On the whole, the gyms in koh Samui are more traditional than in Phuket; they are owned mainly by Thais and, although they are marketed towards foreigners, they have less of a western influence and usually have a few young Thais fighting in the local stadiums. Having a stable of Thai boys and older Thai fighters is extremely important for the culture of muay Thai and for the standards of the gym. How long this tradition will continue for in Koh Samui with an ever-increasing tourist population is another matter.
Some camps here that will attempt to get good Thai training partners for the foreigners to work with but most will just be content with allowing foreigners to spar and clinch with other foreigners. In my opinion, this isn’t enough. With the growth that Samui has undergone in the last 25 years, it’s not surprising that your training partners will mainly be tourists with little or no fighting experience.
That being said, I have had some decent Thais to train with in the past. The benefits of training in the tourist gyms like these is that you will definitely get to train with the Thais, unlike some of the star-studded gyms of Bangkok where foreigners and Thais train separately.
The trainers you’ll get in Koh Samui will be a mixture of ex-stadium fighters from Bangkok and some Southern Thailand area fighters. What matters more is that they are committed to their job and are good at transferring their knowledge to their students. The standard of English among trainers in Samui is OK but probably not to as high a standard then the trainers from Phuket but this will vary from gym to gym. As with Phuket trainers, the professionalism and motivation of the trainers can be questionable at times.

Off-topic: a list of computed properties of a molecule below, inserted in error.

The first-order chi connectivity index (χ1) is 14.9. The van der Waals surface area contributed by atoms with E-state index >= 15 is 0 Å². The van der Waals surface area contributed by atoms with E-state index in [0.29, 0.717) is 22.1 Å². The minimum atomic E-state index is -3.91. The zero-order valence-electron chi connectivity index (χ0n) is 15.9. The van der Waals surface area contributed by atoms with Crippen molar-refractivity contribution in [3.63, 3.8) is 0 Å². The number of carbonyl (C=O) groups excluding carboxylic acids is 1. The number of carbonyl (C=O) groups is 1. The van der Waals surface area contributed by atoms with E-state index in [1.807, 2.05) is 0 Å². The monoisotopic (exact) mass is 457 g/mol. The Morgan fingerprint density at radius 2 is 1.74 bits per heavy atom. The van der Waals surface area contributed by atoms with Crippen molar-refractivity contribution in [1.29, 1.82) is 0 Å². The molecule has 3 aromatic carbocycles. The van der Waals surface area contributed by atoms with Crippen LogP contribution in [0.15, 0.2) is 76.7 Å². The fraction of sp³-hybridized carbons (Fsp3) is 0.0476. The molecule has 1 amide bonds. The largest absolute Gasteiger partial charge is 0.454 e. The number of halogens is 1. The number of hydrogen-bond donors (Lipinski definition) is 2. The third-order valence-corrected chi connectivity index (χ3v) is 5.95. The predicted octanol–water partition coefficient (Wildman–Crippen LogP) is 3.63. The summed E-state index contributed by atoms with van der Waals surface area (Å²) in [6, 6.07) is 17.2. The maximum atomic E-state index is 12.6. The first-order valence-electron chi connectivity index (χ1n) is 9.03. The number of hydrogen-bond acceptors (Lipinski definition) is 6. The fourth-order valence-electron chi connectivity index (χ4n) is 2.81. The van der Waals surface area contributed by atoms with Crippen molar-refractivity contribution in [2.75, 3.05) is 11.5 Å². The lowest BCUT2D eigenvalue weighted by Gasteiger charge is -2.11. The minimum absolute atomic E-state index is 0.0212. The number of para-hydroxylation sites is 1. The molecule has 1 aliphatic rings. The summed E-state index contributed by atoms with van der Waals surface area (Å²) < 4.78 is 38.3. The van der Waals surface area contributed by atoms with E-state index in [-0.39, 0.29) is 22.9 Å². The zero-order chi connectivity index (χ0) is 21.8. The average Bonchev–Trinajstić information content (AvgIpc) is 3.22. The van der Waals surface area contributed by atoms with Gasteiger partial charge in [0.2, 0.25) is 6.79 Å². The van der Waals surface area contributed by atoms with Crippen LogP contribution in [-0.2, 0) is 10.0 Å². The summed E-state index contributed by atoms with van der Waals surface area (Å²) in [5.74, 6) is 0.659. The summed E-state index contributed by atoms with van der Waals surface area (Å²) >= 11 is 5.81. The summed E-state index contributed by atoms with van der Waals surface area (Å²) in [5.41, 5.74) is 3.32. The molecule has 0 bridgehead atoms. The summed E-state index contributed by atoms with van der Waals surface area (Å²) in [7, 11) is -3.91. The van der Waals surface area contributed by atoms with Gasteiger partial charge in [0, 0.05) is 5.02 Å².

Koh Samui is a very laid back island and the gyms are aimed at foreigners so most of the trainers here have a very laid back coaching style to go with it.
Muay Thai Stadiums in Koh Samui
On the whole, the muay Thai stadiums in Koh Samui host a higher standard of fights than the Phuket stadiums. There are two main stadiums which are situated in Chaweng and also a lady boxing stadium in Lamai.
The biggest stadium and the one which hosts the best fights on the whole is Petch Buncha stadium in Chaweng, it’s also the most expensive out of the three at 1,000 baht per night to watch the fights. Here, you can expect to see a mixture of Thai vs Thai, foreigner vs Thai and Foreigner vs foreigner and the fights are pretty evenly matched. Of course, being a tourist destination, you can expect to see the odd bum fight too. The bum fights usually involve “fighters” from the WMC camp who like to give their guests easy fights.
Phetch Buncha hosts fights 3 days a week. During low season, and even some of the nights during high season, the stadium is barely half-full but once every month during the high season the promoter will put on a “big show”. The stadium is totally packed and the atmosphere is awesome. This is when you’ll see the high quality fights.
The other stadium in Chaweng is “Chaweng Stadium”. This is a small bar-like stadium which is a bit more modern and doesn’t have the authentic feel that Petch Buncha has but it follows the same format in terms of the type of fights you’ll see. The standard of fights is a little lower here and the entry fee is 800 baht.